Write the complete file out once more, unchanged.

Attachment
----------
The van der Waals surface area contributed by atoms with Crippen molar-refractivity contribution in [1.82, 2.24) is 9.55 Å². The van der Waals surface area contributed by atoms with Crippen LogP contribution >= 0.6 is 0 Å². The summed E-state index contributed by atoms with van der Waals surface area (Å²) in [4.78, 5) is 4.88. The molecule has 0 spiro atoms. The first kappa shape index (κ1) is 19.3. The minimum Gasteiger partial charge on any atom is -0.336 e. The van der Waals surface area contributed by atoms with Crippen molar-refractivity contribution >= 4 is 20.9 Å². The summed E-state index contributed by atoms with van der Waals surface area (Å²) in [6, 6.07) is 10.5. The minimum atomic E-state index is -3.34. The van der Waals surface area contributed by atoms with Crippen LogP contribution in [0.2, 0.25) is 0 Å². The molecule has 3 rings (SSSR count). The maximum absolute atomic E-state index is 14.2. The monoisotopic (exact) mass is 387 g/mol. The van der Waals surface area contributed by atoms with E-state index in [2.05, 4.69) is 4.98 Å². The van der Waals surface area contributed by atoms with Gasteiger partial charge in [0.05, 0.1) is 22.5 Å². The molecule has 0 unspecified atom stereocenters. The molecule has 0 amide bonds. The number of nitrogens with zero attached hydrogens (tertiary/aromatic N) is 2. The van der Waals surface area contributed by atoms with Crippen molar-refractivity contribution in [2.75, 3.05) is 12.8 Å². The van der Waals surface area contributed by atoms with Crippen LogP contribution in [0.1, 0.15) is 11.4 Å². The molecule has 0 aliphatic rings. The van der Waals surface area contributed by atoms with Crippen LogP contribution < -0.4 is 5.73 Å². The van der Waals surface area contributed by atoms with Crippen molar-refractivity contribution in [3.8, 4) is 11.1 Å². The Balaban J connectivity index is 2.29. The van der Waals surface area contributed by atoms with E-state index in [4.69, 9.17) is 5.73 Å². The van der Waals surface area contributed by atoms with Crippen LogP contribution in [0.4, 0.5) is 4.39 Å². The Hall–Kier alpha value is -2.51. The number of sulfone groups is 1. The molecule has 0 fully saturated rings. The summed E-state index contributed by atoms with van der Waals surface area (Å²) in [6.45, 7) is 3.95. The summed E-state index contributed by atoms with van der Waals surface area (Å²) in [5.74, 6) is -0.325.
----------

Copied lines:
The van der Waals surface area contributed by atoms with Crippen molar-refractivity contribution in [1.82, 2.24) is 9.55 Å². The van der Waals surface area contributed by atoms with Crippen LogP contribution >= 0.6 is 0 Å². The summed E-state index contributed by atoms with van der Waals surface area (Å²) in [4.78, 5) is 4.88. The molecule has 0 spiro atoms. The first kappa shape index (κ1) is 19.3. The minimum Gasteiger partial charge on any atom is -0.336 e. The van der Waals surface area contributed by atoms with Crippen molar-refractivity contribution >= 4 is 20.9 Å². The summed E-state index contributed by atoms with van der Waals surface area (Å²) in [6, 6.07) is 10.5. The minimum atomic E-state index is -3.34. The van der Waals surface area contributed by atoms with Crippen LogP contribution in [0.2, 0.25) is 0 Å². The molecule has 3 rings (SSSR count). The maximum absolute atomic E-state index is 14.2. The monoisotopic (exact) mass is 387 g/mol. The van der Waals surface area contributed by atoms with E-state index in [2.05, 4.69) is 4.98 Å². The van der Waals surface area contributed by atoms with Gasteiger partial charge in [0.05, 0.1) is 22.5 Å². The molecule has 0 unspecified atom stereocenters. The molecule has 0 amide bonds. The number of nitrogens with zero attached hydrogens (tertiary/aromatic N) is 2. The van der Waals surface area contributed by atoms with Crippen molar-refractivity contribution in [2.75, 3.05) is 12.8 Å². The van der Waals surface area contributed by atoms with Crippen LogP contribution in [0.1, 0.15) is 11.4 Å². The molecule has 0 aliphatic rings. The van der Waals surface area contributed by atoms with Crippen LogP contribution < -0.4 is 5.73 Å². The van der Waals surface area contributed by atoms with Crippen molar-refractivity contribution in [3.8, 4) is 11.1 Å². The Balaban J connectivity index is 2.29. The van der Waals surface area contributed by atoms with E-state index in [4.69, 9.17) is 5.73 Å². The van der Waals surface area contributed by atoms with Crippen LogP contribution in [0.4, 0.5) is 4.39 Å². The Hall–Kier alpha value is -2.51. The number of sulfone groups is 1. The molecule has 0 fully saturated rings. The summed E-state index contributed by atoms with van der Waals surface area (Å²) in [6.45, 7) is 3.95. The summed E-state index contributed by atoms with van der Waals surface area (Å²) in [5.74, 6) is -0.325.